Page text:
6.1 Changing the structure of the database

And finally, the most delicious part of working with databases is changing the database. If you think that this is something very simple, then here is an anecdote for you on the subject:


The service station master, wiping his hands, hands over the car to the client and chats along the way:
- But who do you work for?
- I am a cardiac surgeon, I perform heart operations.
- And they pay a lot?
- $20,000 per operation.
- Nothing for myself ... But we, in fact, are doing the same thing, sorting out the engines, and they pay me only $ 300 ...
- Do you want to earn as much as I do?
- Want...
The surgeon starts the engine in the car and turns to the master:
- Move over!

The situation is exactly the same with databases. You want to take out a part of the data in the separate table? Okay, you need:

  • create a new table
  • copy the data into this new table
  • remove columns from old table
  • change all SQL queries that referred to the old table
  • add SQL queries that will access the new table
  • change the Java code that worked with tables in the old way
  • change the backup and restore scripts, since now the table structures do not match
  • if you have test data for developers, you need to change them too

Although in reality it is even worse:

New database structure:

  • first you change the table structure on the developer's machine
  • then you are convinced that such a structure is really better
  • approve the new database structure

Migration scripts:

  • you write scripts that will change table data, etc. on a real database
  • run these scripts on a machine with the old database structure and see how it changes
  • verify all the critical places of the new base

Update on sale

  • stop the production database
  • make a full backup
  • executing scripts
  • since there are usually a lot on the market, these scripts can work for hours

You launch the prod and hope that you don't have to roll everything back.

6.2 ALTER TABLE statement

On the other hand, the script itself, which changes the table structure, is very simple. In some ways, it is similar to a table creation script. General view of a table change request:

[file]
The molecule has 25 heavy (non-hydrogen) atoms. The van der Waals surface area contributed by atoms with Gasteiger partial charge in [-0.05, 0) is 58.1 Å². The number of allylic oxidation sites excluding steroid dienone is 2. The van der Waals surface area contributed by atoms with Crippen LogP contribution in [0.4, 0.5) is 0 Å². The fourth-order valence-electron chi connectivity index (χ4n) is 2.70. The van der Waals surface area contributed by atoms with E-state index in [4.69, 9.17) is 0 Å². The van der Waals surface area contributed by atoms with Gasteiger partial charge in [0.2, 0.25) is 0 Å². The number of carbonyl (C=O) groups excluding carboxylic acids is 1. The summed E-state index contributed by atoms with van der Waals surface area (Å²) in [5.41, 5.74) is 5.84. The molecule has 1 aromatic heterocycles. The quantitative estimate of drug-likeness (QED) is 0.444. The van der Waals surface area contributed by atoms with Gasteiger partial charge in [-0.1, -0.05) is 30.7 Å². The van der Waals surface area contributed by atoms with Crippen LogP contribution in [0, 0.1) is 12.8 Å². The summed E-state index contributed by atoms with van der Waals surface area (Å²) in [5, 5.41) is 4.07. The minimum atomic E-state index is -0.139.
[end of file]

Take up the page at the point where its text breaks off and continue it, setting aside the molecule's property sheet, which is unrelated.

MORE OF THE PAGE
ALTER TABLE table
team 1,
team 2,
Team N

Commands are very different, but three main groups can be distinguished:

  • ADD- adds something to the table
  • MODIFY- changes something in the table
  • DROP- deletes something in the table

And when I say something, it's not about the data, but about the structure of the table.

For example, you decide to add a new column to the table, then you need to execute the following query:

ALTER TABLE table
	ADD COLUMN Name type

Let's write a query that will add an email column to our employee table :

ALTER TABLE employee
	ADD COLUMN email  VARCHAR(10)

Now let's change the length of the email string from 10 to 100: for this we need a new script:

ALTER TABLE employee
	MODIFY COLUMN email VARCHAR(100)

If you want to change some attributes of a column, but not its type, then you need the command ALTER COLUM . Let's set the default email value:

ALTER TABLE employee
	ALTER COLUMN email VARCHAR(100)  DEFAULT 'test@test.com'

And finally, the column can be removed if you don't need it:

ALTER TABLE employee
	DROP COLUMN email 

6.3 Adding and removing a primary key

And some more useful examples.

Let's say we forgot to declare the id column as the primary key. You can always do it separately via ALTER TABLE:

ALTER TABLE employee
	ADD PRIMARY KEY (id);

Removing it is even easier:

ALTER TABLE employee
	DELETE PRIMARY KEY;
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